Do the above four times, one with ρ = 150µ (as above), and then with ρ = 300µ, ρ = 450µ, ρ = 600µ. Thus, you will

produce four plots, which you will present in a 2 × 2 layout (using latex, or other).

Present a table of the final and maximum number of infected and respective values of ρ. (The numbers in the table are

excerpts from the output.) Comment on the results.

In another plot, plot the number of Newton’s iteration at each timestep, versus the index of the timestep, for each of the

four simulations above, in one plot. Add labels for axes. Use axis([1 nstep 0.9 2.1]); or other convenient

scale after the plot. This is a fifth plot. If you saved the number of iterations from all four simulations in a matrix of

size 4 × nstep, you can do the plot easily. Comment on the results.

(d) [7 points] In (d), you will do five simulations, each with a different value of ωv

, to study the effect of immunity period

the vaccines offer to the evolution of the epidemic.

All parameters are set as in (b), except ρ = 300µ (for all (d) simulations), and ωv = 0. 5/365, ωv = 0. 75/365,

ωv = 1/365, ωv = 1. 25/365 and ωv = 1. 5/365. Output the same quantities as in (c). You do not have to do the plots.

Present a table of the final and maximum number of infected and respective values of ωv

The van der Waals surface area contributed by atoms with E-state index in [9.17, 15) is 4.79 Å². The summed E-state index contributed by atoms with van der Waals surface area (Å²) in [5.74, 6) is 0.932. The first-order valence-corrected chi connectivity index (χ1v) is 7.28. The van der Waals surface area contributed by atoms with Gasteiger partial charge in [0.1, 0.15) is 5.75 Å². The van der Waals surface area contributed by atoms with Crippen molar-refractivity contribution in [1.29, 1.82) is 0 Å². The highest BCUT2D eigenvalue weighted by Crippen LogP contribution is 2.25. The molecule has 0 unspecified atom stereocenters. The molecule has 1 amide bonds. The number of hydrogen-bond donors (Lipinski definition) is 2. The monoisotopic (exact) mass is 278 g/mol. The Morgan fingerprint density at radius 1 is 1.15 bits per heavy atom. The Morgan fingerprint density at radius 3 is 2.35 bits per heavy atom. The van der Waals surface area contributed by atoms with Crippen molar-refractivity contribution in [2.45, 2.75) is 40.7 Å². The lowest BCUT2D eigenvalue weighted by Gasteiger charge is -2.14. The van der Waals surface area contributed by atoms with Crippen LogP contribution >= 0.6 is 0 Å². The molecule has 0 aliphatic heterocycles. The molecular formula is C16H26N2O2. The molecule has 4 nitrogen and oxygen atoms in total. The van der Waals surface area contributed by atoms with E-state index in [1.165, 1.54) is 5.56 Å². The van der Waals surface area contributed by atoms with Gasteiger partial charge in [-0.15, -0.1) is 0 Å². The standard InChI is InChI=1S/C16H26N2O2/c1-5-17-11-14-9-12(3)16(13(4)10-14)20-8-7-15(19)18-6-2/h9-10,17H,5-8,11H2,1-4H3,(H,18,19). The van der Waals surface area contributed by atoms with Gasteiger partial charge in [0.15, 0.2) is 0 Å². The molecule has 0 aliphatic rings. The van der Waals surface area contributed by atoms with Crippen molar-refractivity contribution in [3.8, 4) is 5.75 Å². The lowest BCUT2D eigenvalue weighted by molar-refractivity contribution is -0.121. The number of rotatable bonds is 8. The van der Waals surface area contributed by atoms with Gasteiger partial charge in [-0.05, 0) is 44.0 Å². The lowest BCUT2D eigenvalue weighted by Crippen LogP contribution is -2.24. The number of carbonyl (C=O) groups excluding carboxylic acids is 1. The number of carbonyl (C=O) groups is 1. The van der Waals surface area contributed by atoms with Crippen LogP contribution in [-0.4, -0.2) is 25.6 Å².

. (The numbers in the table

are excerpts from the output.) Comment on the results.

Notes: Do not use any symbolic calculation of any sort. The derivatives should be derived by hand and hard-coded into the

Jacobian matrix.

2. [To be done by hand/latex/other, no coding.] Consider computing the smallest root of the function f (x) ≡ xe

−

x

2 −

e

−1

2

,

defined in IR. (Note that e = exp(1) = 2. 7183. . . and e

−1

= exp(−1) =

1

e

= 0. 3679. . ..)

(a) [5 points] Using mathematical arguments, show that there exists exactly one root of f (x) in [0, 2].

Using mathematical arguments, show that there exists exactly one root of f (x) in (−∞, 6] (i.e. there are no roots in

(−∞, 0) and no roots in (2, 6]). You can use the fact that f (6) > 0.

Let r denote the root of f (x) in (−∞, 6].

(b) [4 points] Using x

(0)

= 0 as initial guess, apply (by hand/latex/other) one Newton iteration to compute an approximation x

(1) to the root. Indicating how x